Made in My Toun was a tour of national and local archive films with panel discussions or ‘blethers’ in Stirling, Inverness, Dundee, Aberdeen, St Andrews, Greenock, Livingston and Ayr.
Reactions to Made in My Toun showed that archive film can play a larger part in our lives, especially in places where other artforms are less accessible.
The films on the tour provoked strong reactions, as the modern towns and cities we all know are thrown into sharp focus by what could be described as nostalgic urban portraits. Recognition across audiences of civic loss and/or of progression since the films were made demonstrated a deeper engagement with the films, their subjects and our response to them.
The post-screening 'blethers' provided a real context for the films and all of the filmmakers involved in the events appreciated the opportunity to share their thoughts and expertise with audiences.
Offer existing and new cinema audiences, as well as filmmakers, an opportunity to put their town or city on the map through film programmes and discussions tailored to the screening location
Celebrate and harness local knowledge around archive film
Deepen existing engagement with diverse film programming
Inspire exploration of Scottish and UK archive film collections
Profile the accessibility of archive film resources
Encourage positive, proactive participation with filmmakers and archivists
Final audience figures across the tour reached nearly 900 people - twice as many as originally projected
Survey data shows 82% of respondents were visiting the venue for the first time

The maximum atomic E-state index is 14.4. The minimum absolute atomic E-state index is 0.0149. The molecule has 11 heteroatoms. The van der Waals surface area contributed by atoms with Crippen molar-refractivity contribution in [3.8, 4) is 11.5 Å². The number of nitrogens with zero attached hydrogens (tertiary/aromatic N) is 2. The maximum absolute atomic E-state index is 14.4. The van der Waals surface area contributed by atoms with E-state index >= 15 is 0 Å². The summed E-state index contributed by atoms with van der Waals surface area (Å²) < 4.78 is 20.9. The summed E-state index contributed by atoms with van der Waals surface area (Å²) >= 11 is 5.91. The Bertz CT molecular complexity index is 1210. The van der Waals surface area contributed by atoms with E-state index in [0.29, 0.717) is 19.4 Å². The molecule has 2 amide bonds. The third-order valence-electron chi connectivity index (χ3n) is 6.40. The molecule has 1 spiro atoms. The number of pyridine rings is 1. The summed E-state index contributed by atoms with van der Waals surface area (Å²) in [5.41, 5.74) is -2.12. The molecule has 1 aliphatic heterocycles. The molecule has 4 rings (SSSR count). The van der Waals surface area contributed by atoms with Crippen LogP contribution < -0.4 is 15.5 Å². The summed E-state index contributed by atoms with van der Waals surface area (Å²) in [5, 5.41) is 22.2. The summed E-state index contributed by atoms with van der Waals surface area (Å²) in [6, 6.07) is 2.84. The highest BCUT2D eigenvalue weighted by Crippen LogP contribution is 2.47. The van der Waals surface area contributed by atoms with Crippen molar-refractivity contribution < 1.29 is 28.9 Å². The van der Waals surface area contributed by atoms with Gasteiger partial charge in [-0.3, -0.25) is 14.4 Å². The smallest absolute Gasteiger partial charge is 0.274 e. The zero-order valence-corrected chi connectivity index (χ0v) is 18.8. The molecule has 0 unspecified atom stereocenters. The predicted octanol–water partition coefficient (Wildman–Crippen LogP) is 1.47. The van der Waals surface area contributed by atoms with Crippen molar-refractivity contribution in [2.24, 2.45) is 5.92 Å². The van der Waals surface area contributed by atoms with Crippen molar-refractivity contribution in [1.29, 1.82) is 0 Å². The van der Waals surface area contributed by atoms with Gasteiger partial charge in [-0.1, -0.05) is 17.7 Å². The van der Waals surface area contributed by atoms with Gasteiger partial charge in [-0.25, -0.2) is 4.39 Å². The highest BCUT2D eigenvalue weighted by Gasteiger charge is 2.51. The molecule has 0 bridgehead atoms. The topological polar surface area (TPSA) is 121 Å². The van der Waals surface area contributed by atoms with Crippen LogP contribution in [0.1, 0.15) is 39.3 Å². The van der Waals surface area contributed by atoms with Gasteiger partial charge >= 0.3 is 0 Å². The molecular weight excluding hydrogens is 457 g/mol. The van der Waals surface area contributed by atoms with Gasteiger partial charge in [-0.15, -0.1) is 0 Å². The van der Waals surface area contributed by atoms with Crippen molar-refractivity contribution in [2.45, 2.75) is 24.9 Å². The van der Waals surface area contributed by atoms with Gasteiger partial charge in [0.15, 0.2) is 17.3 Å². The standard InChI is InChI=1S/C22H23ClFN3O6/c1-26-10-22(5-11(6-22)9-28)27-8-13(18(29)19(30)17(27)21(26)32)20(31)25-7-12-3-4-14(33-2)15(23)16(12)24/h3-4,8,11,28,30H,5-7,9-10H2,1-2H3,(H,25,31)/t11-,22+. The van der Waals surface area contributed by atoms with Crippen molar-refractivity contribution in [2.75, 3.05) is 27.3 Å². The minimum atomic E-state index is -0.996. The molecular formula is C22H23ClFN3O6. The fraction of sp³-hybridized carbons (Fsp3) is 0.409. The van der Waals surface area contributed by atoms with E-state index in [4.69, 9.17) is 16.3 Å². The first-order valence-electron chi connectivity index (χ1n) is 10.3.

Archive films being shown in the place where they were made stimulated interest in local media which ensured excellent local media campaigns raising the profile of the tour
Successful partnership working on promotion with tour venues led to the largest number of survey respondents (30%) finding out about the event via venue brochure/leaflet
Having a dedicated website for the tour was hugely helpful to direct traffic to book tickets and consolidated the strong branding – www.madeinmytoun.com attracted over 3,400 users across the tour period
There were 15 films screened as part of Made in My Toun, including one of the 1938 Empire Exhibition films made under the supervision of John Grierson and a wide range of sponsored films supported by the Films of Scotland Committee, such as Silver City, Livingston - A Plan for Living and Ayr from the Auld Brig.
Film Hub Scotland were our project delivery partner and valuable moral support.
Venues: I brought the momentum and tools (print, tweets, content) and they brought the local knowledge promoting it through the usual outlets familiar with their loyal audiences.
National Library of Scotland Moving Image Archive: facilitating film curation, licensing, attending events as panel guests, promoting through their networks and supplying still images and screening materials.
Scotland’s Urban Past: this five-year Scotland-wide project managed by Historic Environment Scotland was a perfect fit for the tour and the enthusiastic SUP team provided guests, films, volunteer event support, and promotion
Budget in brief
£5700 was awarded from the BFI Britain on Film programme fund with match funding from box office income and in-kind support from venues.
Spread of locations and programming avoided any clash of audiences
Wonderful participation of guests, all of whom were pleased to be part of the events and each made major contributions to the conversations
Programme note ensures audiences have an aide memoire and the links to continue watching films online
Excellent survey completion rate, particularly in Ayr
The tour marketing plan was extremely successful
What has been difficult
Holding the blether in cinema spaces makes two-way conversation with the audience very difficult: the space is specially designed for one-way communication and audiences are familiar with walking into a cinema to receive and not to necessarily transmit (e.g. ask questions)